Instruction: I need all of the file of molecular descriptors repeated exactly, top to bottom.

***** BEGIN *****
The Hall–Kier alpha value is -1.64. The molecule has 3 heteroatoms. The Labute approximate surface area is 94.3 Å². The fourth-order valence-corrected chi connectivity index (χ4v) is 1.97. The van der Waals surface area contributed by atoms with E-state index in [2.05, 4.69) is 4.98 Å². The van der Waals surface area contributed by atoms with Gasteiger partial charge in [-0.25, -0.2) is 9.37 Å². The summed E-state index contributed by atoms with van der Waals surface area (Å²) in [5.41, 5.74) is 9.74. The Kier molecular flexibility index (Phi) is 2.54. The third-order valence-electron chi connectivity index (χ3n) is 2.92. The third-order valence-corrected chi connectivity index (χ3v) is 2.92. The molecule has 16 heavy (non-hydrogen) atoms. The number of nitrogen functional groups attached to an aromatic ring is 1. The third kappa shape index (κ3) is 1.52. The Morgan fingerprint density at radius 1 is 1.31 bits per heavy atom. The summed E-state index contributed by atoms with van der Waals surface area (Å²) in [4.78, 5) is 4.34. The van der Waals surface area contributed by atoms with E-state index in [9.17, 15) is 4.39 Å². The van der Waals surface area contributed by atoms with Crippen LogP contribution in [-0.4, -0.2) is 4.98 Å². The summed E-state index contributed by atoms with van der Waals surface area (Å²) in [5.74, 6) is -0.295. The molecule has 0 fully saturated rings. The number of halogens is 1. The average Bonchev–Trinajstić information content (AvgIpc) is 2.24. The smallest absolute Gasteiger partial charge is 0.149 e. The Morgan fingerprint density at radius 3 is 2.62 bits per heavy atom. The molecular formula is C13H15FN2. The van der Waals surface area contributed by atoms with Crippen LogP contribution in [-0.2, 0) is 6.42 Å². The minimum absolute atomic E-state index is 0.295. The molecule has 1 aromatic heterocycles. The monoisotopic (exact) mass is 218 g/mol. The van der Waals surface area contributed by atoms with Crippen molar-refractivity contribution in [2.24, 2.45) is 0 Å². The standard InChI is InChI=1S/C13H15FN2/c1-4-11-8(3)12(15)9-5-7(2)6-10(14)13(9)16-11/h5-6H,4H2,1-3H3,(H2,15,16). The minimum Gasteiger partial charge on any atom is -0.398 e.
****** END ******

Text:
The Hall–Kier alpha value is -1.64. The molecule has 3 heteroatoms. The Labute approximate surface area is 94.3 Å². The fourth-order valence-corrected chi connectivity index (χ4v) is 1.97. The van der Waals surface area contributed by atoms with E-state index in [2.05, 4.69) is 4.98 Å². The van der Waals surface area contributed by atoms with Gasteiger partial charge in [-0.25, -0.2) is 9.37 Å². The summed E-state index contributed by atoms with van der Waals surface area (Å²) in [5.41, 5.74) is 9.74. The Kier molecular flexibility index (Phi) is 2.54. The third-order valence-electron chi connectivity index (χ3n) is 2.92. The third-order valence-corrected chi connectivity index (χ3v) is 2.92. The molecule has 16 heavy (non-hydrogen) atoms. The number of nitrogen functional groups attached to an aromatic ring is 1. The third kappa shape index (κ3) is 1.52. The Morgan fingerprint density at radius 1 is 1.31 bits per heavy atom. The summed E-state index contributed by atoms with van der Waals surface area (Å²) in [4.78, 5) is 4.34. The van der Waals surface area contributed by atoms with E-state index in [9.17, 15) is 4.39 Å². The van der Waals surface area contributed by atoms with Crippen LogP contribution in [-0.4, -0.2) is 4.98 Å². The summed E-state index contributed by atoms with van der Waals surface area (Å²) in [5.74, 6) is -0.295. The molecule has 0 fully saturated rings. The number of halogens is 1. The average Bonchev–Trinajstić information content (AvgIpc) is 2.24. The smallest absolute Gasteiger partial charge is 0.149 e. The Morgan fingerprint density at radius 3 is 2.62 bits per heavy atom. The molecular formula is C13H15FN2. The van der Waals surface area contributed by atoms with Crippen LogP contribution in [-0.2, 0) is 6.42 Å². The minimum absolute atomic E-state index is 0.295. The molecule has 1 aromatic heterocycles. The monoisotopic (exact) mass is 218 g/mol. The van der Waals surface area contributed by atoms with Crippen molar-refractivity contribution in [2.24, 2.45) is 0 Å². The standard InChI is InChI=1S/C13H15FN2/c1-4-11-8(3)12(15)9-5-7(2)6-10(14)13(9)16-11/h5-6H,4H2,1-3H3,(H2,15,16). The minimum Gasteiger partial charge on any atom is -0.398 e.